Robocop is one of those quote unqote franchises that only has a single great entry in it. I mean when’s the last time you’ve heard someone talk about one of the Robocop sequels? And I can guarantee you haven’t heard anyone talk about the remake since it came out nine years ago. I assume there were some Robocop video games before this, but again, nothing you’ve probably heard much talk about. Which brings us to November 2nd and the release of Robocop: Rogue City from developer Teyon and publisher Nacon, and with that we finally have another piece of media in the Robocop franchise that’s absolutely worth talking about.
Robocop: Rogue City is a first-person shooter, and let me say right away, if you like your shooters, then absolutely go ahead and play this game. This has some of the best gunplay I’ve had the pleasure of experiencing in a long time. Every shot has such a visceral impact and you can just feel how it’s tearing through anything it touches. And this is where Robocop: Rogue City really excels. It’s a power fantasy of the highest order. In this game you become Robocop. Half man, half machine, all cop. An absolute unit of destructive power and combat efficiency.
Part of that feeling of being an unstoppable force that destroys anything your bullets come into contact with, is the destructible environment you’re often fighting in. So as you’re walking in there just shooting bullets at everything you see, you either obliterate any enemy unlucky enough to stand in front of your bullet, or eviscerate any glass walls, stone pillars, or wooden furniture you hit. And if your enemy is taking cover behind something? Well, then you shoot what they’re hiding behind before you eventually shoot them.
As you enter a building you’ll be faced with armies of thugs shooting at you, but they barely even scratch your shiny robot armor. This is a shooter where you don’t need to bother about cover and hiding from your enemies. You walk in there and you take them head on, because you know you’ll kill them long before they kill you. And as you spend your skill points, which mostly just increase your stats, you only become more of an impenetrable fortress for your enemies. Robocop: Rogue City does fight that by throwing new, different kinds of enemies at you, and higher numbers of them, to the degree that by the end of the game you’ve probably eliminated the population of a small town.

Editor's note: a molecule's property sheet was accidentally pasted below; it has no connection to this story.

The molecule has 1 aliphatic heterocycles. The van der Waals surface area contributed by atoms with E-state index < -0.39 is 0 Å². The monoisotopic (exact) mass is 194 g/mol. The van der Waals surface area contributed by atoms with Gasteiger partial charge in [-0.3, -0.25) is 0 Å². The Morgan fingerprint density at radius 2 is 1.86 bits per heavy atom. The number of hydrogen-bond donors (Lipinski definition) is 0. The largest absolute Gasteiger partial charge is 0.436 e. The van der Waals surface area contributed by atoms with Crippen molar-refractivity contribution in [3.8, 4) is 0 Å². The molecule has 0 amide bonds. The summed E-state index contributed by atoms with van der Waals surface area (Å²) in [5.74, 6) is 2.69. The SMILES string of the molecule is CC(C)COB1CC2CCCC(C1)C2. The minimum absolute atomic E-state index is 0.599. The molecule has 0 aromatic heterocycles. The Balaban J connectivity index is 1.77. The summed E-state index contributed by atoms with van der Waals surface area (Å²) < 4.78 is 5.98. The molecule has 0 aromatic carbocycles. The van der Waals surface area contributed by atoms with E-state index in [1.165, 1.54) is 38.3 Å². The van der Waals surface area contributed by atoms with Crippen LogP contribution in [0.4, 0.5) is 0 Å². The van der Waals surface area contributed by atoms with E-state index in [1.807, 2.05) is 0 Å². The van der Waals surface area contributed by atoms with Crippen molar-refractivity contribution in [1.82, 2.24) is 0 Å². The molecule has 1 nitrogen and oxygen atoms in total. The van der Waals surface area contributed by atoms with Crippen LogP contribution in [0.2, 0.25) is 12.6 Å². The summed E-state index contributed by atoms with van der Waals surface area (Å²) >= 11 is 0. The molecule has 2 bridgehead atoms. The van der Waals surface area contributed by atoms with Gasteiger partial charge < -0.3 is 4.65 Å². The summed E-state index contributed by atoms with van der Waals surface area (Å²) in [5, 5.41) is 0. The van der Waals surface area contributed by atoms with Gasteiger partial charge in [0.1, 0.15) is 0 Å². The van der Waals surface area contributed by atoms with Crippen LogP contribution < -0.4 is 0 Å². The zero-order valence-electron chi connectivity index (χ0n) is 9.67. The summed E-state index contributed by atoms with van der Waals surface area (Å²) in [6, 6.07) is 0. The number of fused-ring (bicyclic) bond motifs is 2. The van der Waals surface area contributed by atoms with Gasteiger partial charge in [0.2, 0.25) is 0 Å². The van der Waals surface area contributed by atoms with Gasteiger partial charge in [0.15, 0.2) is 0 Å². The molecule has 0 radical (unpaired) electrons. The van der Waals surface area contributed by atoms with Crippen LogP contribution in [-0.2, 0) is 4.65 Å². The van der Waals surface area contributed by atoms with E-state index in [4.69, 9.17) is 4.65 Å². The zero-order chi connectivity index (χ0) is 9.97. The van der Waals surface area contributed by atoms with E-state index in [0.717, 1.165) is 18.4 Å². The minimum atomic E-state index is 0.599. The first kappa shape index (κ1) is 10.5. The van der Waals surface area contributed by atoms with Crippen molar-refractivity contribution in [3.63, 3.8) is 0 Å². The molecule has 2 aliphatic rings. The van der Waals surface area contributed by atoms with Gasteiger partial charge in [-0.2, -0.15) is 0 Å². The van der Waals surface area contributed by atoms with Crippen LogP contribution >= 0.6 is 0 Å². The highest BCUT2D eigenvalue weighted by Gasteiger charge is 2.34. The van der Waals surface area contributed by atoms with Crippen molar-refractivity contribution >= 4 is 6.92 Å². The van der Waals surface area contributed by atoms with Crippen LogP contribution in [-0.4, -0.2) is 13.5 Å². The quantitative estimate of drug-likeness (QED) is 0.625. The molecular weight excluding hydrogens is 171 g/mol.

These buildings you’re entering are all separate levels. Robocop: Rogue City is by no means an open world game. However, those levels are sizable and have more than enough to offer for every mission. They also look surprisingly good and have enough variety within them as to not get stale. Even if they’re all designed fairly similar as it relates to gameplay, with endless hallways that lead to rooms to have a shootout in, that leads to more hallways. Although one interesting thing that also goes back to the destructive environments, is that most levels have brittle walls in them that you can crash through, putting yourself in a temporary bullet time and surprising the enemies that expected you to come from a different direction.
While the gameplay is an absolute delight, the story is rather unremarkable. There’s a new crime boss in town and Robocop has to take him on. But when he tries to confront one of his major henchmen, he seems to malfunction. He starts to get visions of his past life, before he became Robocop, when he was just Alex Murphy. This is a problem because the entire point of Robocop is that he isn’t supposed to have emotions, all they do is make him less effective. So Robocop’s mysterious past and the new emerging criminal are the two major plot points in this game and neither are anything worth discussing in much detail. At one point, fairly early on, Robocop is confronted by a therapist who was sent to the police station to talk to him. From here on, you regularly talk to her and get to choose which answers to give. I thought this is where the narrative could get more interesting, dealing with the mental health and potential trauma of someone who by all means died while on duty, but this never goes anywhere interesting either.
But then again, does a game like this really need a great narrative? Is it not enough for it to be serviceable? Because once again, the gameplay is some of the most fun I’ve had this year, and sometimes that’s just what you get. A narrative that exists solely to give some context as to who you’re shooting at and where you’re confronting them. I honestly feel sometimes that’s enough.
Nairon played Robocop: Rogue City on PC with a review key.